IAG, the owners of British Airways and Iberia, has reported a profit for the first time since it formed in 2011. Hayley Platt looks at the reasons behind the gains and what impact they might have on takeover talks with Aer Lingus.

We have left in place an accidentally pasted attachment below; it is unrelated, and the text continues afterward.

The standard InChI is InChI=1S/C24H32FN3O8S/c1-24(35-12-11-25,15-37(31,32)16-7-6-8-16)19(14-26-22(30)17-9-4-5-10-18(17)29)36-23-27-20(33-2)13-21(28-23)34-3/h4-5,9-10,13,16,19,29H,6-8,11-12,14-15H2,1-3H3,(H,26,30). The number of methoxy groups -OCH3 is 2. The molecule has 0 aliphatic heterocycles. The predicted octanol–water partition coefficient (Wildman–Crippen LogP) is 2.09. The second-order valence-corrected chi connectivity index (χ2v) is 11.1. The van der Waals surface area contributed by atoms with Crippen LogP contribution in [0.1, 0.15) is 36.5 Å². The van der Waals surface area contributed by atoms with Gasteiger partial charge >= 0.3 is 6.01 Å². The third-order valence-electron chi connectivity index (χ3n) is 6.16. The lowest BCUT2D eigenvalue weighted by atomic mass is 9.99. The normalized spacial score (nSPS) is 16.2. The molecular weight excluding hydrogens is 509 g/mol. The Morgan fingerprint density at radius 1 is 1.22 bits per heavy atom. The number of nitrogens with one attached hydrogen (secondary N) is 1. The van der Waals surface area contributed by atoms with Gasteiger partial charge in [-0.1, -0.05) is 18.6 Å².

Flying into profit. International Airlines Group, owner of British Airways and Spain's Iberia, has reported an underlying operating profit of 25 million euros for the first quarter. That compared to a loss of 150 million euros a year earlier. It's the group's first profit since its formation in 2011. And looks particularly impressive compared to rivals Air France-KLM which saw losses of over 400 million euros. Both airlines benefitted from lower fuel bills. And both are struggling with a firmer dollar, pushing up the price of tickets. But IG's Alastair McCaig says IAG had less issues to deal with. SOUNDBITE: Alastair McCaig, Markets Analyst, IG, saying (English): "Many of the mainland European airlines have shot themselves in the foot. They've had a number of issues which have worked out poorly as far as their PR is concerned, certainly as far as their reputation is concerned and throw into the mix the air traffic controllers strikes as well to an extent the blame and anger to that is slightly isolated towards IAG." BA boss Willie Walsh admits turning around the troubled Spanish carrier Iberia hasn't been easy. Tight cost controls have helped nurse it back to health. It's also trying to add Irish airline Aer Lingus to its portfolio of carriers. But progress has stalled as the Irish government decides whether to sell its 25 percent stake. SOUNDBITE: Alastair McCaig, Markets Analyst, IG, saying (English): "I think the Irish government is certainly looking for a number of confirmations as far as flight paths, flight plans and number of exposure as far as the Irish country is concerned which they are looking to be met by Willie Walsh. He himself obviously having a reputation for being quite a hard lines negotiator, I think the fact that this is stretching on isn't completely surprising as far as the city is concerned." IAG is sticking with its forecast for a 2.2 billion euro profit in 2015. But it warned of a slower second quarter. Oil prices may be lower, but the airline has to buy fuel in dollars - and the currency's strength is making that more expensive than it was last year.